The ACL rehabilitation timeline and utilization of physical testing to determine when an athlete is ready to return to sport remains a hotly debated topic in the academic world of Orthopedics and Sports Medicine. It includes variables such as quadriceps/hamstring strength, neuromuscular/biomechanical training, and psychological readiness. However, whether or not I or the research may agree, the majority of athletes return to practice or competition at 9-12 months following surgery. From what I have read, it appears this year’s major stars are all on track for a return by the 2021 season.
Dynasty Fantasy Football Implications
Now, the moment you have all been waiting for! How can we predict which players will return to an elite level vs. slow down a step vs. experience future reinjury!? This is the advice you all came for — to get the leg up on your dynasty league mates! Well… unfortunately… I don’t have your answer. Research demonstrates that young athletes who sustain an ACL tear are at increased risk of secondary ACL injury (to the same or other knee)(Wiggins et al. 2016). However, I do not personally let this deter me from drafting, or trading for, ACL-injured athletes. I commonly do the opposite and use it as an opportunity to gain shares of young and elite-level athletes when discouraged/afraid managers want to offload at a discount. Not everyone has that personality, which I understand. But building a dynasty fantasy football team is all about buying low, selling high, and acquiring the necessary talent/depth at the right time to push for a championship. Here are a few of my favorite elite-talent examples:
Deshaun Watson – ACL injury in his 2017 rookie season. In 2018, he bounced back and was a Pro Bowl selection with 4165 yards throwing with 26 TD and 9 INT, as well as 551 yards rushing (career-high) with 5 TD. Not to mention his recent 2020 season with a career-high 4823 passing yards and 33 TDs.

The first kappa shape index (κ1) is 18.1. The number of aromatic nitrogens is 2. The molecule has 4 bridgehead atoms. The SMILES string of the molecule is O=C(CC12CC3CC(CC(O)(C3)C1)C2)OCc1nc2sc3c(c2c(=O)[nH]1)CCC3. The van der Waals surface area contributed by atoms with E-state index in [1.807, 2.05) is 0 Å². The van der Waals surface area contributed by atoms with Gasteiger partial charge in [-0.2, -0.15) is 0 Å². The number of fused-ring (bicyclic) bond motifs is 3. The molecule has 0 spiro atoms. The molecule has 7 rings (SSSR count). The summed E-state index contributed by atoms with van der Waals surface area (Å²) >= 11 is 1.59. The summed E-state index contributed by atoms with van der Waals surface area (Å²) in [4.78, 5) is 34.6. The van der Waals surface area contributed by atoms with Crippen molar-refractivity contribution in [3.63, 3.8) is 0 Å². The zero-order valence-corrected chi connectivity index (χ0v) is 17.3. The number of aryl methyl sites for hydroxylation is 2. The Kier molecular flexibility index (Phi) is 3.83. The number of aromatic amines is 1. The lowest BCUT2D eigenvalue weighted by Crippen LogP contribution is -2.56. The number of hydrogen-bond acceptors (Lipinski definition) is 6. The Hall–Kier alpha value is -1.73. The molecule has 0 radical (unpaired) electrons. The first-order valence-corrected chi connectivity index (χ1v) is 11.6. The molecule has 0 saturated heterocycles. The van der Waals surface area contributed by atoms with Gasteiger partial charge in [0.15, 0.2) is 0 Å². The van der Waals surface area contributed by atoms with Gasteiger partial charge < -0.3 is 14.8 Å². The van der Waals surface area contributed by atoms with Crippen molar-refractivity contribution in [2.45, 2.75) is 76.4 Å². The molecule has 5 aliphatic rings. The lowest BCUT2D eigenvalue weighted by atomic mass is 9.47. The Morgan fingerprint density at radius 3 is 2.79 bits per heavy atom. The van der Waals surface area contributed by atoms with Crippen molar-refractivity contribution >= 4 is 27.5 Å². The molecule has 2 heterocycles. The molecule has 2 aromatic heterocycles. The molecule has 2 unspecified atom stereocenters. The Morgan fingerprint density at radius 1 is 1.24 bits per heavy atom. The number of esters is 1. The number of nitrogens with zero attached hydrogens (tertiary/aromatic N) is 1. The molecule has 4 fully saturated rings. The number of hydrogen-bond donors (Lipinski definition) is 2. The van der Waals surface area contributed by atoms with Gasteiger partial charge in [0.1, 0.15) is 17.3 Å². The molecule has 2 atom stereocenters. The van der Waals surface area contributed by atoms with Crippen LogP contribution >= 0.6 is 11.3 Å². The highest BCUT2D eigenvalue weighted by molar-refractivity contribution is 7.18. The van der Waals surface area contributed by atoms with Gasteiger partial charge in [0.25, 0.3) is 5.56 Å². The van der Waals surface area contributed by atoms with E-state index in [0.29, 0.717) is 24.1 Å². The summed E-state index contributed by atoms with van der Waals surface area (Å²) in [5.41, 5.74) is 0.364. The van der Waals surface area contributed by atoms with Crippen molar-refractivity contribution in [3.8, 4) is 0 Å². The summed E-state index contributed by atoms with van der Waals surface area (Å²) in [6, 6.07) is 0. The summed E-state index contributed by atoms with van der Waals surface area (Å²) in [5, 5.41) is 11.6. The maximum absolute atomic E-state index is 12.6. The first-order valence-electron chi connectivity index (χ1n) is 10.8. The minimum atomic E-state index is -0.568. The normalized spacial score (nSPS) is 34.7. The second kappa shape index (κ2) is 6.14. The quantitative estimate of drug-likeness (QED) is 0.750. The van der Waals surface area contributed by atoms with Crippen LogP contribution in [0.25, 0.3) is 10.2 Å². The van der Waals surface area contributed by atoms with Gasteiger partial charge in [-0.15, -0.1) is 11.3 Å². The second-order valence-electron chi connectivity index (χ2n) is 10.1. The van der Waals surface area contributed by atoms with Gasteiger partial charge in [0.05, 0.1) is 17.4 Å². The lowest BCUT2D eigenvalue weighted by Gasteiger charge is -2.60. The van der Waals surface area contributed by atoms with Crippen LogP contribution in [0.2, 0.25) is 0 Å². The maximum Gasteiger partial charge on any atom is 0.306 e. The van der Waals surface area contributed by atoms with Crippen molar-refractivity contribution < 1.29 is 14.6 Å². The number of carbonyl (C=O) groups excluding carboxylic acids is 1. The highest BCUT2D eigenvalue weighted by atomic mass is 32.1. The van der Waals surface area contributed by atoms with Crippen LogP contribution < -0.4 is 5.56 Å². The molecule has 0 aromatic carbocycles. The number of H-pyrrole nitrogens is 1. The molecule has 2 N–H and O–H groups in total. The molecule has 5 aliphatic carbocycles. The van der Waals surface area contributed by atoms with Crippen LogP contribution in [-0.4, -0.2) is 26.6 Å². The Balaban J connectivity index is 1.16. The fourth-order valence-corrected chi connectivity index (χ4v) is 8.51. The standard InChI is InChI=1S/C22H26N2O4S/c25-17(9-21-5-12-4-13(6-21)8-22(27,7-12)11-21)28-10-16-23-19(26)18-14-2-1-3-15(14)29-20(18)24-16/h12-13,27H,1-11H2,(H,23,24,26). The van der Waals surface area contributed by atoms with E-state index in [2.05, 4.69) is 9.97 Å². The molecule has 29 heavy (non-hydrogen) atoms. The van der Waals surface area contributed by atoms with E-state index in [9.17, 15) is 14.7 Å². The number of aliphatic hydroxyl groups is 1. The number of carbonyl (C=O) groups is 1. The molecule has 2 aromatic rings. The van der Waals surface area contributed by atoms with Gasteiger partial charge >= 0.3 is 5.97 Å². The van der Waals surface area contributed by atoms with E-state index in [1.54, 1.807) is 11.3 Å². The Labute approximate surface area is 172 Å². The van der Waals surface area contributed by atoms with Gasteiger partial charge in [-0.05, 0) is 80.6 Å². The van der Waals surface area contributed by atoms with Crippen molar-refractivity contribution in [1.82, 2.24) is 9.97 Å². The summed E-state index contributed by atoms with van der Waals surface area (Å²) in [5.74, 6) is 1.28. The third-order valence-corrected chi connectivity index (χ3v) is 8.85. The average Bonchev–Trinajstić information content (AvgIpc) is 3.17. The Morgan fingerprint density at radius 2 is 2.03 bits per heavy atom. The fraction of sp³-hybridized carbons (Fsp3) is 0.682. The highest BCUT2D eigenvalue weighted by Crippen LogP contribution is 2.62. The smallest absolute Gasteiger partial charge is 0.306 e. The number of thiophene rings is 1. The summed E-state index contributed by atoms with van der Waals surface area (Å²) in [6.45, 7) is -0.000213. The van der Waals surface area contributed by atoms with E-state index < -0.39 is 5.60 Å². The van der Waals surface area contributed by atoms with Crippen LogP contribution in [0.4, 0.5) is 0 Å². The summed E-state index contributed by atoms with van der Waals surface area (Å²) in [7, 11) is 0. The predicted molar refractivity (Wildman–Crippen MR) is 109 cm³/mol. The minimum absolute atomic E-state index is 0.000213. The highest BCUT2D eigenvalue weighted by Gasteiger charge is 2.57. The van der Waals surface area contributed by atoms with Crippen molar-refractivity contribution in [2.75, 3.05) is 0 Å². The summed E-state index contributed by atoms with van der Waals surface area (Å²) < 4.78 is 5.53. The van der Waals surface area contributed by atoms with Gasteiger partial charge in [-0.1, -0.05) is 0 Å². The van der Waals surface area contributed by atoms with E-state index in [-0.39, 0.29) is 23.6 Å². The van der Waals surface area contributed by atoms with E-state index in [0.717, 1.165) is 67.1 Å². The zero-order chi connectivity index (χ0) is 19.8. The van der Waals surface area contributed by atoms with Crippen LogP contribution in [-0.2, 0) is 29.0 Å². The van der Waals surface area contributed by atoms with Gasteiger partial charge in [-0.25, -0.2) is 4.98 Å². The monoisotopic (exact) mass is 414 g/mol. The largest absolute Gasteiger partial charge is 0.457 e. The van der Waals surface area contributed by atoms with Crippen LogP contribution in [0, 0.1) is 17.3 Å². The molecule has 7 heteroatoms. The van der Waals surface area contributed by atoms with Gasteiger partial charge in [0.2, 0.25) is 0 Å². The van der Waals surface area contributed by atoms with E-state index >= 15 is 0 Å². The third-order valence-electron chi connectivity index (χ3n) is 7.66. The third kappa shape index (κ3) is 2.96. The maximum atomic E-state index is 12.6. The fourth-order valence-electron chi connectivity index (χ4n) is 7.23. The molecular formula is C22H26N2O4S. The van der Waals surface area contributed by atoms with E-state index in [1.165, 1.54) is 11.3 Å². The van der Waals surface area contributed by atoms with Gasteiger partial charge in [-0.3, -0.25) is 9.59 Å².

Dalvin Cook – Also an ACL injury in his 2017 rookie season. In 2018, his season dynasty value took an even greater hit when he was labeled as ‘injury prone’ due to new and recurring hamstring issues. What happened next? He was a pro-bowl RB in 2019-2020 with a career-high 1557 yards rushing with 16 rushing TDs on 5.0 yards per carry this past season. A true elite-RB who brought many fantasy teams to the champions
Adrian Peterson – Probably my favorite example. Tore his ACL near the end of the 2011 season. In 2012? First-team All-Pro with 2097 rushing yards on 131.1 yds/game.
I could go on with the list… Tom Brady (2008), Rob Gronkowski (2014), Frank Gore (2002 and 2003), Cooper Kupp (2018), Philip Rivers (2007), etc. Now, I am certainly not able to predict how someone like Saquon or Courtland Sutton will play when they return to the field. However, my rosters have reflected three very common themes:
(1) In leagues where I have shares of ACL injured players on my roster, I absolutely do not trade them at an ‘injury’ discount.
(2) In startups, I have been nearly always acquiring injured talent like Saquon and Sutton (throw in guys like Dak, Kenny G, and Deebo to boot) due to the drastic fall in ADP we are seeing this off-season.